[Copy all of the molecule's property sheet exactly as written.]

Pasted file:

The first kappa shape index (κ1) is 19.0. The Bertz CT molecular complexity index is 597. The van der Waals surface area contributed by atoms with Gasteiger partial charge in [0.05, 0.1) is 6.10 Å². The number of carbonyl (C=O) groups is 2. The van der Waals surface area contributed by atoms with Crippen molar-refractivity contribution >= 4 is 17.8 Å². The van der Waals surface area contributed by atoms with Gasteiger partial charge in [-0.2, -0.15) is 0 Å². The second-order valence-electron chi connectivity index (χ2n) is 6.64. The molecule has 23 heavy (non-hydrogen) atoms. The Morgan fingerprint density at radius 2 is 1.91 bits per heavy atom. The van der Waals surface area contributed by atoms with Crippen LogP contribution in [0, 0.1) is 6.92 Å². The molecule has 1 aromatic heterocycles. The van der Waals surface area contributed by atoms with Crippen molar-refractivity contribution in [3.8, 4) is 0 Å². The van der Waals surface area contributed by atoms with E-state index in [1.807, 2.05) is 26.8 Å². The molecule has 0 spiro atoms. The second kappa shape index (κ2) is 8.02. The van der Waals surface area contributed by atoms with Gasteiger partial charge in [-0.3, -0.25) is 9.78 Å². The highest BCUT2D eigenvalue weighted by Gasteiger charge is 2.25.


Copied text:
The first kappa shape index (κ1) is 19.0. The Bertz CT molecular complexity index is 597. The van der Waals surface area contributed by atoms with Gasteiger partial charge in [0.05, 0.1) is 6.10 Å². The number of carbonyl (C=O) groups is 2. The van der Waals surface area contributed by atoms with Crippen molar-refractivity contribution >= 4 is 17.8 Å². The van der Waals surface area contributed by atoms with Gasteiger partial charge in [-0.2, -0.15) is 0 Å². The second-order valence-electron chi connectivity index (χ2n) is 6.64. The molecule has 23 heavy (non-hydrogen) atoms. The Morgan fingerprint density at radius 2 is 1.91 bits per heavy atom. The van der Waals surface area contributed by atoms with Crippen LogP contribution in [0, 0.1) is 6.92 Å². The molecule has 1 aromatic heterocycles. The van der Waals surface area contributed by atoms with Crippen molar-refractivity contribution in [3.8, 4) is 0 Å². The van der Waals surface area contributed by atoms with E-state index in [1.807, 2.05) is 26.8 Å². The molecule has 0 spiro atoms. The second kappa shape index (κ2) is 8.02. The van der Waals surface area contributed by atoms with Gasteiger partial charge in [-0.3, -0.25) is 9.78 Å². The highest BCUT2D eigenvalue weighted by Gasteiger charge is 2.25.